Holsinger Hearing

I wanted to liveblog the hearing this morning, but work kept me from it.

I did catch the second hour live. Holsinger backed away from his 1991 pseudo-scientific ramblings about homosexuality, saying it no longer represented who he was. But when Ted Kennedy pushed on the matter, questioning, for example, his used of a study of patients in a Danish STD clinic to make generalizations about all gay people, Holsinger’s answer was less than satisfactory. He said, in effect, that

a) he wasn’t writing a scientific paper at the time. But he cloaked it in the language of science, he used scientific studies, and he based his authority in the paper on his being a doctor. So even if it was not an article in a medical journal and was a position paper for a church board, he was making claims using (or, more accurately, misusing) science. The fact that he does not admit that makes me wonder how far he has come from that paper.

b) he said we needed to keep in mind the context for the paper and that he selected that Danish study specifically to be able to convince other members of the board on the issue they were debating. What he neglected to add was that the issue he was trying to convince his fellow board members of was that gay people are unnatural and do not deserve equal rights.

I’m going to try to catch the first hour on video somewhere. I’m curious to see what the 3 committee members who are also presidential candidates had to say.


1 Comment

  1. September 5, 2007 at 9:07 pm

    Milking a church cash cow





    The strange saga of the United Methodist Church’s $20 million and Surgeon General Nominee James Holsinger

    Rev. Andrew J. Weaver, Ph.D. and Lawrence H. McGaughey, Esq.
    August 31, 2007


    Dr. James W. Holsinger, President George W. Bush’s nominee for Surgeon General has been a controversial figure in the United Methodist Church (UMC) for decades. He was elected through the efforts of a well-organized group of activists, along with two other conservatives, to the church’s Judicial Council (“supreme court”) in May, 2000, which gave the Council a rightwing majority. Holsinger has been the President (“chief justice”) of the Judicial Council since 2004. During the years that Holsinger has been on the Council, a number of unprecedented and divisive rulings have been made.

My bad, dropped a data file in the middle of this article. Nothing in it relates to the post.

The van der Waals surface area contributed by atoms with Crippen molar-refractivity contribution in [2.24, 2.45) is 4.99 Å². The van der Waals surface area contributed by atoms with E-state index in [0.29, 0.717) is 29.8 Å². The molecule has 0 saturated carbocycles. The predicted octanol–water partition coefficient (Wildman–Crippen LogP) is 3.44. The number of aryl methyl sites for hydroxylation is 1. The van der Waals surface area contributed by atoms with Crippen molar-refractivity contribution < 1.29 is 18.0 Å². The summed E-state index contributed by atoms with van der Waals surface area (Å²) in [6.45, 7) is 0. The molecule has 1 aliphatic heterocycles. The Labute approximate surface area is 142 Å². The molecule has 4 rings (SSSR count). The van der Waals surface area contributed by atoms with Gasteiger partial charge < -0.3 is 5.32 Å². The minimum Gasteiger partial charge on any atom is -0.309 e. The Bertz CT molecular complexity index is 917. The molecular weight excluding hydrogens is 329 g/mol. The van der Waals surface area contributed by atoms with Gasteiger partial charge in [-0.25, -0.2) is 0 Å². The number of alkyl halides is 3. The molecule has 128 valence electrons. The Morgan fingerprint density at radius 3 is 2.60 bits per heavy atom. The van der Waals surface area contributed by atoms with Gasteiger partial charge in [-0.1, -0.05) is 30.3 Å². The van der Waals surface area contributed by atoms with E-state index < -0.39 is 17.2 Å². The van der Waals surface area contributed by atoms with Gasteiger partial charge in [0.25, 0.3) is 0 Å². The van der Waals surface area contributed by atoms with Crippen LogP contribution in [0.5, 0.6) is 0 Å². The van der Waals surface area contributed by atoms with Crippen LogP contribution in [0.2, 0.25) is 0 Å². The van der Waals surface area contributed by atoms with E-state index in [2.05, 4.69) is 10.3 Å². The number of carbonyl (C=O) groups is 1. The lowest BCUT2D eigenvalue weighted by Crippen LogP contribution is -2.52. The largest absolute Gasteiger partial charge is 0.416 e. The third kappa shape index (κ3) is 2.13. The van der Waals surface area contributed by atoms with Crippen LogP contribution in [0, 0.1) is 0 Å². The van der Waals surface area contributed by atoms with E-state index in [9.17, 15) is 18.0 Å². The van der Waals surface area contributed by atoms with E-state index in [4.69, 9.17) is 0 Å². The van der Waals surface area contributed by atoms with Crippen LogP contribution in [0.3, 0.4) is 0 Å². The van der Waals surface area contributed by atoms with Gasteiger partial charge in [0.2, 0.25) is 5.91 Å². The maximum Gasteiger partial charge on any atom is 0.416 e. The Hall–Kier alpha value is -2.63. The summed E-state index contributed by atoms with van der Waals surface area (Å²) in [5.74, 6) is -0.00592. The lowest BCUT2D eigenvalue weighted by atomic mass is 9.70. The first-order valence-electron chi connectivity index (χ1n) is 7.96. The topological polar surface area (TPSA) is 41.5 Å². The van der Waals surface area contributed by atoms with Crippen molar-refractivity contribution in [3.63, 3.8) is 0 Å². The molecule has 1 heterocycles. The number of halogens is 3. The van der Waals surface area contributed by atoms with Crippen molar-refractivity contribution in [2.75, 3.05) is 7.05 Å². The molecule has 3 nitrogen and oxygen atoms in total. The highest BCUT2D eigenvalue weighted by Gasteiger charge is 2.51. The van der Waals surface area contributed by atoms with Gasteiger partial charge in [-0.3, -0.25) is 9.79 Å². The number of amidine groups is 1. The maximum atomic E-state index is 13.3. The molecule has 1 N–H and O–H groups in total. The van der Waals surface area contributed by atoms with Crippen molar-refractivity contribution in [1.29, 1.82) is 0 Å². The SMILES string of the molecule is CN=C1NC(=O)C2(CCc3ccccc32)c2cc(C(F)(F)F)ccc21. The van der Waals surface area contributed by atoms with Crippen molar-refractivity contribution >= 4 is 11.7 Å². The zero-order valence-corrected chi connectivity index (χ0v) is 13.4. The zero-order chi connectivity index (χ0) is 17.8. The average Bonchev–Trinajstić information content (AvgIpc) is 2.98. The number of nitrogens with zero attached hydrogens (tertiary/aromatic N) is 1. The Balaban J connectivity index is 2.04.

While Holsinger has been on the UMC’s Judicial Council, he also served on the board of trustees of the Good Samaritan Foundation (GSF) from July 2000 and chaired the trustees starting in 2003. The UMC and the GSF were engaged in a long and costly lawsuit beginning in May 2000. Two former members of the Judicial Council who worked with Holsinger from 2000-2004, Sally C. Askew, Esq., and Sally B. Geis, Ph.D., stated that Holsinger never mentioned being party to a lawsuit against the UMC, nor did he at any time address possible conflicts of interest involved in being a member of the UMC’s “supreme court” while engaged in significant litigation against the UMC.

    The litigation involved the sale in 1995 of a 330 bed UMC hospital in Lexington, Kentucky, to a for-profit corporation and the disposition of the $20 million realized from the sale. The hospital’s trustees refused to hand over the proceeds to the rightful owners, the Kentucky Annual Conference (KAC) of the UMC. Instead, the self-appointed trustees placed the $20 million into a fund under their sole control in an undisclosed location. Then the trustees proceeded to form six corporate subsidiaries, including one (www.charityball.Inc – a non-functioning URL) that was incorporated in Alaska and Wisconsin (Wisconsin Department of Regulation & Licensing, 2007). Additionally, in direct conflict with the stated values of the UMC the trustees engaged in gambling fund-raising ventures, one of which lost $27,500.

    According to court records, the foundation’s trustees refused to tell the KAC what happened to the $20 million from the sale of the UMC hospital for nearly five years…


    Rev. Andrew J, Weaver, Ph.D.
    260 18th Street #2
    Brooklyn, NY 11215-5476

    “Don’t ask what the world needs. Ask what makes you come alive, and go do
    it. Because what the world needs is people who have come alive.”–Howard Thurman

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